Subject(s)
COVID-19 , Family Health , Stress Disorders, Post-Traumatic/etiology , Adult , Female , Humans , Intensive Care Units , Male , Middle Aged , Patient Discharge , Prospective Studies , Risk Assessment , Stress Disorders, Post-Traumatic/epidemiology
12.
Crit Care Med ; 50(4): 633-643, 2022 04 01.
Article in English | MEDLINE | ID: covidwho-1764678

ABSTRACT

OBJECTIVES: Prone position is used in acute respiratory distress syndrome and in coronavirus disease 2019 acute respiratory distress syndrome. However, it is unclear how responders may be identified and whether an oxygenation response improves outcome. The objective of this study was to quantify the response to prone position, describe the differences between coronavirus disease 2019 acute respiratory distress syndrome and acute respiratory distress syndrome, and explore variables associated with survival. DESIGN: Retrospective, observational, multicenter, international cohort study. SETTING: Seven ICUs in Italy, United Kingdom, and France. PATIENTS: Three hundred seventy-six adults (220 coronavirus disease 2019 acute respiratory distress syndrome and 156 acute respiratory distress syndrome). INTERVENTION: None. MEASUREMENTS AND MAIN RESULTS: Preproning, a greater proportion of coronavirus disease 2019 acute respiratory distress syndrome patients had severe disease (53% vs 40%), worse Pao2/Fio2 (13.0 kPa [interquartile range, 10.5-15.5 kPa] vs 14.1 kPa [interquartile range, 10.5-18.6 kPa]; p = 0.017) but greater compliance (38 mL/cm H2O [interquartile range, 27-53 mL/cm H2O] vs 31 mL/cm H2O [interquartile range, 21-37 mL/cm H2O]; p < 0.001). Patients with coronavirus disease 2019 acute respiratory distress syndrome had a longer median time from intubation to prone position (2.0 d [interquartile range, 0.7-5.0 d] vs 1.0 d [interquartile range, 0.5-2.9 d]; p = 0.03). The proportion of responders, defined by an increase in Pao2/Fio2 greater than or equal to 2.67 kPa (20 mm Hg), upon proning, was similar between acute respiratory distress syndrome and coronavirus disease 2019 acute respiratory distress syndrome (79% vs 76%; p = 0.5). Responders had earlier prone position (1.4 d [interquartile range, 0.7-4.2 d] vs 2.5 d [interquartile range, 0.8-6.2 d]; p = 0.06)]. Prone position less than 24 hours from intubation achieved greater improvement in oxygenation (11 kPa [interquartile range, 4-21 kPa] vs 7 kPa [interquartile range, 2-13 kPa]; p = 0.002). The variables independently associated with the "responder" category were Pao2/Fio2 preproning (odds ratio, 0.89 kPa-1 [95% CI, 0.85-0.93 kPa-1]; p < 0.001) and interval between intubation and proning (odds ratio, 0.94 d-1 [95% CI, 0.89-0.99 d-1]; p = 0.019). The overall mortality was 45%, with no significant difference observed between acute respiratory distress syndrome and coronavirus disease 2019 acute respiratory distress syndrome. Variables independently associated with mortality included age (odds ratio, 1.03 yr-1 [95% CI, 1.01-1.05 yr-1]; p < 0.001); interval between hospital admission and proning (odds ratio, 1.04 d-1 [95% CI, 1.002-1.084 d-1]; p = 0.047); and change in Pao2/Fio2 on proning (odds ratio, 0.97 kPa-1 [95% CI, 0.95-0.99 kPa-1]; p = 0.002). CONCLUSIONS: Prone position, particularly when delivered early, achieved a significant oxygenation response in ~80% of coronavirus disease 2019 acute respiratory distress syndrome, similar to acute respiratory distress syndrome. This response was independently associated with improved survival.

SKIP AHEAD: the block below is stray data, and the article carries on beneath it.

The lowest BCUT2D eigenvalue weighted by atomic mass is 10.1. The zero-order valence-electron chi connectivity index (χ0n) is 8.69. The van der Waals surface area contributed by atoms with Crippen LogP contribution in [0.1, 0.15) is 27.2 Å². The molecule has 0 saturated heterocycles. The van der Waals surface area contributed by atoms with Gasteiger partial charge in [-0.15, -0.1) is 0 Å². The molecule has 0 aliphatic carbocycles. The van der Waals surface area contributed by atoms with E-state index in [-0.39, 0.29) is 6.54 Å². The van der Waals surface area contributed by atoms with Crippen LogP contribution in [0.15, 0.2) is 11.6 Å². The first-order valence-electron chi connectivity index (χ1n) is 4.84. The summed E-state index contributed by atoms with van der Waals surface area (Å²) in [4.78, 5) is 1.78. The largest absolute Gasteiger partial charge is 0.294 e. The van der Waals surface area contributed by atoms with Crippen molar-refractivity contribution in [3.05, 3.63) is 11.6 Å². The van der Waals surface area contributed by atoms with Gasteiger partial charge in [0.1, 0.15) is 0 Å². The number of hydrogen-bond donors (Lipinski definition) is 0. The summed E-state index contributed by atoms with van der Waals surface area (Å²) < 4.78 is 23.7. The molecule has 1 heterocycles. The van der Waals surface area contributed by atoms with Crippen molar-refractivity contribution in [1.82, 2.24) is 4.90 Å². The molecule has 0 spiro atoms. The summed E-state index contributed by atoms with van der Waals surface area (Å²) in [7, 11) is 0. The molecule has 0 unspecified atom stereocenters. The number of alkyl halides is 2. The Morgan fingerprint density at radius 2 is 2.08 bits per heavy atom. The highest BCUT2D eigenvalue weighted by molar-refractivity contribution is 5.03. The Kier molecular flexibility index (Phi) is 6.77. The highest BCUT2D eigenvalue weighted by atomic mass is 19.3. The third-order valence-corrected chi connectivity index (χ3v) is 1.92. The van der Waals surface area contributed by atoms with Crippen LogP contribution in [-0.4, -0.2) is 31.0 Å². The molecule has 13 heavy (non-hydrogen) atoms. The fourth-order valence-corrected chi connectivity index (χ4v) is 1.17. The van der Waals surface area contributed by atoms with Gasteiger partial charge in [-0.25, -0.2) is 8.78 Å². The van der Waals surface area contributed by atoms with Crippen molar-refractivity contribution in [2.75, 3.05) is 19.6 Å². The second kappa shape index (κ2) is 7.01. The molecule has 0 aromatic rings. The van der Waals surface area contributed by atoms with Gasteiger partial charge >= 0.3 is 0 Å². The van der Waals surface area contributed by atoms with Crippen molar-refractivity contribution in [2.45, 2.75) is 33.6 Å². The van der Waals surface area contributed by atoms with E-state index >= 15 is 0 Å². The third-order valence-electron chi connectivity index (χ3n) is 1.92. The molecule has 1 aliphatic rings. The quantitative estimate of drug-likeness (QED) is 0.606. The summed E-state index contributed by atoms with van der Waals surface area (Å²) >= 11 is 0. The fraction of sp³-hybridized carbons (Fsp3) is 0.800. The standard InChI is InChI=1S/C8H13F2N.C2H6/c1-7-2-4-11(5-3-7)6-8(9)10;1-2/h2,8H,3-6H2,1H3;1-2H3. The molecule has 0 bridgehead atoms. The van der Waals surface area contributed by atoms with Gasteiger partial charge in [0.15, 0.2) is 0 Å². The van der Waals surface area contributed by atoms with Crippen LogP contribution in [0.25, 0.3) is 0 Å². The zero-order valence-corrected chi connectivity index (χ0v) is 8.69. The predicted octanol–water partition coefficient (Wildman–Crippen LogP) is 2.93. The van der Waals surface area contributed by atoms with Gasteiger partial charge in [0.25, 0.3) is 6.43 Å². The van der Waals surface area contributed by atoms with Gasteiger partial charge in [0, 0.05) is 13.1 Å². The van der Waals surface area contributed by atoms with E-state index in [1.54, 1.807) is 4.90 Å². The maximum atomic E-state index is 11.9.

Subject(s)
COVID-19/therapy , Prone Position , Respiration, Artificial/methods , Respiratory Distress Syndrome/therapy , Aged , COVID-19/complications , COVID-19/physiopathology , Europe , Female , Humans , Intensive Care Units , Lung/physiopathology , Male , Middle Aged , Odds Ratio , Patient Positioning , Respiratory Distress Syndrome/etiology , Respiratory Distress Syndrome/physiopathology , Respiratory Function Tests , Retrospective Studies
13.
EBioMedicine ; 78: 103967, 2022 Apr.
Article in English | MEDLINE | ID: covidwho-1757276

ABSTRACT